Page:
Assuming the cabinets are paint and stain free, sand lightly with the grain using a sanding block on larger flat sections or sandpaper wrapped around a finger for intricate sections. If you have a lot of cabinets, I'd advise you get a random-orbit sander with a velcrow pad and matching sanding disks in 100, 150 and 200 grits. The random-orbit sander allows you to sand in any direction on the grain without creating cross-grain scratches.
If the cabinets are in pretty good shape, I usually sand with a 150 grit paper, clean the dust off with a tack cloth then raise the grain with a very damp sponge. Water raises the grain. When the wood dries, I re-sand the raised grain with 200 grit paper then remove the dust with a tack cloth.
Before applying a stain, I use a sealer on the wood, especially if it's pine, luan or other soft or relatively soft woods. If you're going to stain oak you may have to use a filler - oak has large pores.
Then I apply a stain using a small throw-away rag or a soft paint brush. If using a darker stain or one I'm unfamiliar with, I leave it on the wood for only a short time before wiping the excess off with a clean, throw-away rag. Golden Oak and maple stains are considered light stains, mahogany is considered a dark stain. Strongly suggest you wear rubber, chemical gloves. You can always apply additional coats of stain to reach the desired shade you want.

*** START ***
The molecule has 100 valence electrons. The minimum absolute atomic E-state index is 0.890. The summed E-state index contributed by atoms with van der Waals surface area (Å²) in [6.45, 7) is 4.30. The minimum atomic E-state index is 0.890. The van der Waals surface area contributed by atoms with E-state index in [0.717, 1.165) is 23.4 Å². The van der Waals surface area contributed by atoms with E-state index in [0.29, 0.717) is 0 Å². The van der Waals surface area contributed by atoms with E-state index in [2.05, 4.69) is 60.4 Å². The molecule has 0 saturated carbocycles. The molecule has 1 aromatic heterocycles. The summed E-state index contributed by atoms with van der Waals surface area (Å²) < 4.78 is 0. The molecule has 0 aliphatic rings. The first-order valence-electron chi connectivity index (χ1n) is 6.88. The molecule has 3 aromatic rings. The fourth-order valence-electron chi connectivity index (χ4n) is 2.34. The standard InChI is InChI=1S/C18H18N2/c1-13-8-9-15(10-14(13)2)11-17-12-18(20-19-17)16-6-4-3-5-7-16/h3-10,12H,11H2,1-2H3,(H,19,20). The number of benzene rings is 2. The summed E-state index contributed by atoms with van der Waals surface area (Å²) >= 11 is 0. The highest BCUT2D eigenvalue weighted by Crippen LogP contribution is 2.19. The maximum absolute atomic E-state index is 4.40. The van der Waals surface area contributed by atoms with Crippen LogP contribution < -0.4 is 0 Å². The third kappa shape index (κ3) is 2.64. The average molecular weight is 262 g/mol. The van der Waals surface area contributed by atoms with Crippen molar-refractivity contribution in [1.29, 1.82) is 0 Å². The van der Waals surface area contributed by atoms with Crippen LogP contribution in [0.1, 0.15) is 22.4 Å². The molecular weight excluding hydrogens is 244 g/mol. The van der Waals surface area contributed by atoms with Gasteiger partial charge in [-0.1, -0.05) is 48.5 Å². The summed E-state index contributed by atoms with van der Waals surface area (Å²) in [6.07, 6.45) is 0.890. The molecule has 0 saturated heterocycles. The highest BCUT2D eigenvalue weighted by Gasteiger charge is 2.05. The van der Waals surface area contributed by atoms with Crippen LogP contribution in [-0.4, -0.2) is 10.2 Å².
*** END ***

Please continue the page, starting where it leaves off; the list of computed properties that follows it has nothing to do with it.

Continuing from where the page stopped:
Be advised, if you intend to apply a polyurethane protective finish as a final coat or coats, that each coat of polyurethane will darken your stain a little bit. And two coats of polyurethane is usually enough for a really good protective finish. Two coats of polyurethane will darken your stain about a half a shade. This will be more noticeable on lighter stains - oak or maple, for example.
If your cabinets have a finish on them already, you may need to remove the finish prior to staining.
If you are just sprucing up an already stained cabinet with the same shade of stain, you might be able to get by simply by thourghly cleaning the cabinets. For this I use Formula 409 and rough rags and fine steel wool then follow with a light sanding. The water and Formula 409 will raise the grain somewhat. You'll notice that on older cabinets, the areas around the handles will come out lighter than the areas that weren't touched as much. You'll need to leave stain on these areas somewhat longer when staining than the other areas in order to even out the coloring. Also, be advised that using this method - restaining over existing stain - will always result in a darker finish than what you originally started with.
If you want to remove all the prior finish - a very difficult if not impossible chore on stained wood - you will have to resort to using paint and stain remover. Paint remains on the surface so will eventually come off to bare wood. Stain, however, is just that, a stain that has penetrated the wood. There are two kinds of paint/stain remover: the environmentally friendly kind and the kind that will kill a moose. The former doesn't work at all in my opinion and is just a feel-good waste of money; the latter will work eventually, especially on paint and after multiple coats but doesn't work too well on stain. And, the stuff is dangerous. Work outside, wear old clothes, long sleeve shirts, long pants, shoes, chemical gloves, breathing mask and eye protection. Work on old newspapers or throw-away drop clothes, keeps children and animals away. Plan on it taking 4 times as long as you expect it to take. Frankly, I'd rather be beat in the butt with a dead rabbit than use paint remover.
Once you get the old finish removed, let the cabinets dry for a day or two then wash them off well with soap and water. Rinse, then let them dry. The grain will be raised. Sand with the finest sand paper that will do the job. Dush with a tack cloth then stain as explained above.